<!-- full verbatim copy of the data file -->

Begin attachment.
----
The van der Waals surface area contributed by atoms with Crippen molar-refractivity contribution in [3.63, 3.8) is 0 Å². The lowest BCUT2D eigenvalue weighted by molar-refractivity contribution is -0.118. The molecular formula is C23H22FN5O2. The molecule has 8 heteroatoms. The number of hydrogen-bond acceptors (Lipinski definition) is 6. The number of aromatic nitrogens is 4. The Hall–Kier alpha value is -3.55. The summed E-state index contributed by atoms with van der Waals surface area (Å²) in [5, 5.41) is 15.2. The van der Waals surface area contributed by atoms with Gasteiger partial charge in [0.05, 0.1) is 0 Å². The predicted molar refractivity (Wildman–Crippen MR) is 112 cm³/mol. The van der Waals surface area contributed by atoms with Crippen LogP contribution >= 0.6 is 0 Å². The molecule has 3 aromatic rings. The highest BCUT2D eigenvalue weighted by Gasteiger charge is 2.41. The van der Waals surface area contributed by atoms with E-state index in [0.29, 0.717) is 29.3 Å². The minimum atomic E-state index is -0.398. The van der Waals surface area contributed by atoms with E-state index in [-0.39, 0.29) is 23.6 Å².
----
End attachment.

The van der Waals surface area contributed by atoms with Crippen molar-refractivity contribution in [3.63, 3.8) is 0 Å². The lowest BCUT2D eigenvalue weighted by molar-refractivity contribution is -0.118. The molecular formula is C23H22FN5O2. The molecule has 8 heteroatoms. The number of hydrogen-bond acceptors (Lipinski definition) is 6. The number of aromatic nitrogens is 4. The Hall–Kier alpha value is -3.55. The summed E-state index contributed by atoms with van der Waals surface area (Å²) in [5, 5.41) is 15.2. The van der Waals surface area contributed by atoms with Gasteiger partial charge in [0.05, 0.1) is 0 Å². The predicted molar refractivity (Wildman–Crippen MR) is 112 cm³/mol. The van der Waals surface area contributed by atoms with Crippen LogP contribution >= 0.6 is 0 Å². The molecule has 3 aromatic rings. The highest BCUT2D eigenvalue weighted by Gasteiger charge is 2.41. The van der Waals surface area contributed by atoms with E-state index in [0.29, 0.717) is 29.3 Å². The minimum atomic E-state index is -0.398. The van der Waals surface area contributed by atoms with E-state index in [-0.39, 0.29) is 23.6 Å².